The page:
If wedding vows were worded like E&O insurance policies, they might sound like this:
“I, Randolph, take you, Gertrude, to be my lawfully wedded wife, to love and honor, for better, for worse, for richer, for poorer, in sickness and in health, as long as we both shall live. These promises are subject to the following exclusions:
- If you start acting strangely, get our names in the tabloids, and expose us to public ridicule, I’m outta here.
- If you develop a drug, gambling, or other really expensive addiction, you’re on your own.
- If you decide to give all our money away and have us live in a yurt, count me out.”
E&O insurance policies aren’t like wedding vows. Their periods are much shorter than “as long as we both shall live” and they don’t accept the policyholder totally and without reservation. They cover many of the usual risks that arise from the insured’s business or profession, but not all of them.
Sheri Pontolillo, founder of E&O Pros, a brokerage firm in Southern California, recently posted one of her informative video blogs, “E&O Smarts,” on this subject. (I’m appending a link for your convenience.) Sheri has a knack for introducing complex subjects to insurance novices. Her post on exclusions illustrates four categories of common E&O policy exclusions:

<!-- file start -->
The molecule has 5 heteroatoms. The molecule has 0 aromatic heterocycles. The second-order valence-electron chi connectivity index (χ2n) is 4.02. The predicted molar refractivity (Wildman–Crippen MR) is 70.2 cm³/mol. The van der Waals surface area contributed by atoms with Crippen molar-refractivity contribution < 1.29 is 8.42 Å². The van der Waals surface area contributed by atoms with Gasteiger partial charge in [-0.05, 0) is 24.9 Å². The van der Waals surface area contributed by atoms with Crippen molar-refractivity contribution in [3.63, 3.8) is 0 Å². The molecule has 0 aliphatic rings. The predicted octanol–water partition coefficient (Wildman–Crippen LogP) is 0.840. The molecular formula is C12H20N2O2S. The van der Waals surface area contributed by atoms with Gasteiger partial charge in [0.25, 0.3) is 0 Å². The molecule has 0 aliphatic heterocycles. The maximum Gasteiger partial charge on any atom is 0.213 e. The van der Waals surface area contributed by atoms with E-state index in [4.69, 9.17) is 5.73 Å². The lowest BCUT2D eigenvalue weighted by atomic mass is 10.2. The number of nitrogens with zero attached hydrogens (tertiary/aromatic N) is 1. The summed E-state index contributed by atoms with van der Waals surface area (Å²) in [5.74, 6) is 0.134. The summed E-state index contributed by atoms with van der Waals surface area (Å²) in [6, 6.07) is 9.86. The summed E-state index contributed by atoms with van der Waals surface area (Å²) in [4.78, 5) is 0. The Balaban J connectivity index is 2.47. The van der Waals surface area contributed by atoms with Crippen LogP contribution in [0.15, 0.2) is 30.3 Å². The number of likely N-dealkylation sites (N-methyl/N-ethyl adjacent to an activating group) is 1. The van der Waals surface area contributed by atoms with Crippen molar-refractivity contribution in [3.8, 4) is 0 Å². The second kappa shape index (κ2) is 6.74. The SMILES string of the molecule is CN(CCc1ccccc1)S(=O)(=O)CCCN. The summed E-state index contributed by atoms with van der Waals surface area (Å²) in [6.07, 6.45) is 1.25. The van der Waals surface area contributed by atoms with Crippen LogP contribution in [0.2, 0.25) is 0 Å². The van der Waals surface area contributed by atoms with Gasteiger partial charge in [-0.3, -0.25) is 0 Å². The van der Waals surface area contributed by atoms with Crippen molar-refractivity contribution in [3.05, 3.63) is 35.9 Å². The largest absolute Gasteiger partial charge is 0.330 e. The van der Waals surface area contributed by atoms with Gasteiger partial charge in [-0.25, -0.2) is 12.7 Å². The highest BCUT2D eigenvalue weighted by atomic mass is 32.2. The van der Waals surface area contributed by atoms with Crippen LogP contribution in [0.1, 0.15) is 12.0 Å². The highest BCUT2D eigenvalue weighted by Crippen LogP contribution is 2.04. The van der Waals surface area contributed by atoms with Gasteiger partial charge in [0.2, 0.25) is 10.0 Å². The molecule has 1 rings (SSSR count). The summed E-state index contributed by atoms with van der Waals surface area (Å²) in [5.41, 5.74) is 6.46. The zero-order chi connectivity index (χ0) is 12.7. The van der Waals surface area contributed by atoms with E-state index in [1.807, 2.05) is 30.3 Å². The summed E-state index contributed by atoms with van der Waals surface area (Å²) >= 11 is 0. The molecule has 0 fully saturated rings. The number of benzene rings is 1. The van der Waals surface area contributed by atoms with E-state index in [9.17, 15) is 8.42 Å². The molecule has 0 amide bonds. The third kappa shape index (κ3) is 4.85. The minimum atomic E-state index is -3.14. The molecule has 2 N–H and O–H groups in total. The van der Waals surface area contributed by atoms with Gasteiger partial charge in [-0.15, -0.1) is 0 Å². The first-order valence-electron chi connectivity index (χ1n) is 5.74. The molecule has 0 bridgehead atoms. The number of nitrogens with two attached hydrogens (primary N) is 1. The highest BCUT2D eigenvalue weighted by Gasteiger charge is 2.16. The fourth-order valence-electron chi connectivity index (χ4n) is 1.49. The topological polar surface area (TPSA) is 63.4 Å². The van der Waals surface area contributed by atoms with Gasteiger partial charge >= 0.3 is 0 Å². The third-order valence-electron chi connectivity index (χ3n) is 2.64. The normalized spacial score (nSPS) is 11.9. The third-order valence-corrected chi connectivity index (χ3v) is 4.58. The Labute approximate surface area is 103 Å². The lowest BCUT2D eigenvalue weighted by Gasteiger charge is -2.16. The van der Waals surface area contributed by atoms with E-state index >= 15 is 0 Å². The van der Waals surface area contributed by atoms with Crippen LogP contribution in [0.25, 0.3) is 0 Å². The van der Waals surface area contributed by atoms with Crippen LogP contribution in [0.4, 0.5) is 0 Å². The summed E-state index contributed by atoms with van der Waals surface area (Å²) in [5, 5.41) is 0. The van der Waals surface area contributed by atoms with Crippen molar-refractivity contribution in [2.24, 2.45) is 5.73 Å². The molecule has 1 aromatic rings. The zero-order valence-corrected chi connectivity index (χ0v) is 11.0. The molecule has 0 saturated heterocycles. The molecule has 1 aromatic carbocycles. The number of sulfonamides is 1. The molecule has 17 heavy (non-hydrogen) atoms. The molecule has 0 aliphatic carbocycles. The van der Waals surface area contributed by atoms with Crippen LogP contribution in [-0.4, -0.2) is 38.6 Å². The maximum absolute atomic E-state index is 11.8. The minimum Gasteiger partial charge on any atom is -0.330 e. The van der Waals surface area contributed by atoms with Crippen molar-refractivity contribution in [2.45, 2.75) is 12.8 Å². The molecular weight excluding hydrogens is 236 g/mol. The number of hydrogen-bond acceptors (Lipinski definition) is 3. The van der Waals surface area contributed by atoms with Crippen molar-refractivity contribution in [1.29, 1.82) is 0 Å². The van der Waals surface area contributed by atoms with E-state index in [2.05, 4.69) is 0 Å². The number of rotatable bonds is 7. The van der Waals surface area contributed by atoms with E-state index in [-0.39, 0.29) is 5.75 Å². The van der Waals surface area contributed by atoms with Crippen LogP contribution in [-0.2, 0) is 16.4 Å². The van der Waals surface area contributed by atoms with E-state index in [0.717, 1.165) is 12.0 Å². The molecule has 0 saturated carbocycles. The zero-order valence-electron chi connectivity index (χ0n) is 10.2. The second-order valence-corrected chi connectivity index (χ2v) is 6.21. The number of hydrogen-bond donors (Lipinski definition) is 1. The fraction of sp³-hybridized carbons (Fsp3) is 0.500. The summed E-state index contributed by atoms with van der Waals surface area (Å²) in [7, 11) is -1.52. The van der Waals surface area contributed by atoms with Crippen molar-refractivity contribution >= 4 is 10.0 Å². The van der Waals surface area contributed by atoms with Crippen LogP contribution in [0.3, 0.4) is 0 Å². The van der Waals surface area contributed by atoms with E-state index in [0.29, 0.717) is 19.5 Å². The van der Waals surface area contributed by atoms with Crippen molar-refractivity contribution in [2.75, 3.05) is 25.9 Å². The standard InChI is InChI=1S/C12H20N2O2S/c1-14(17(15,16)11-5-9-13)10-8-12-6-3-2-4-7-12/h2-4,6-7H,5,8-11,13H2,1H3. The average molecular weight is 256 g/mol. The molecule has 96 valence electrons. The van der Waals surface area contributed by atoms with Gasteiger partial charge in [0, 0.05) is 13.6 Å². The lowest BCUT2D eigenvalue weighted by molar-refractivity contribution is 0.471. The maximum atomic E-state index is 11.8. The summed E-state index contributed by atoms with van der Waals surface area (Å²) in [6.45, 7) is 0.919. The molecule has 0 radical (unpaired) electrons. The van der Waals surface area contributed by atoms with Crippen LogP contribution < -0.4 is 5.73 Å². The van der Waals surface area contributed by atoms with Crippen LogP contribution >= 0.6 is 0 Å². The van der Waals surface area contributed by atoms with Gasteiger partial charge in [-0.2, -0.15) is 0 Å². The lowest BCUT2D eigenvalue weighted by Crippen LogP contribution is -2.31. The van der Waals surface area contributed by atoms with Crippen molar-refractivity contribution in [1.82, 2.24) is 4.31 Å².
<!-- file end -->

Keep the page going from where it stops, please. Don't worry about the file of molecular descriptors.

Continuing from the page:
- “Obvious ones,” such as exclusions for criminal behavior, intentional harm, and known losses.
- Risks that should be covered under different kinds of policies: liability arising from employment practices, ERISA benefit plans, bodily injury and property damage, for example.
- Risky products—the “frequent fliers” in the Claims Department, including self-funded health plans and viaticals.
- Products and services for which the E&O insurer has “no appetite” and that aren’t provided by most insureds. In the investment arena, unregistered securities and naked options are examples. If mutual funds and well-rated bonds are the “vanilla” products, these would be the equivalent of Monty Python’s “crunchy frog” candies.
There are many other carve-outs from E&O policies—things that don’t fit inside the grant of coverage or others that may fit but represent business risks, such as collections cases and fee disputes, rather than errors in judgment or in execution of promised services. Generally, E&O policies cover the defined professional services (accounting, freight forwarding, yoga instruction, etc.) performed for others for a fee. The fact that an insured yoga instructor also teaches vegan cooking doesn’t automatically expand the policy’s coverage to include culinary arts, unless the “profession” has been defined in the policy to do so, or cooking classes are added by endorsement. And fee disputes are almost universally excluded.
An E&O policy is a promise of future protection against stated risks, a narrower and more commercial promise than wedding vows, even between celebrities. Understanding what’s covered or carved out is crucial to effective risk management when reviewing an E&O policy.
Or when saying, “I do.”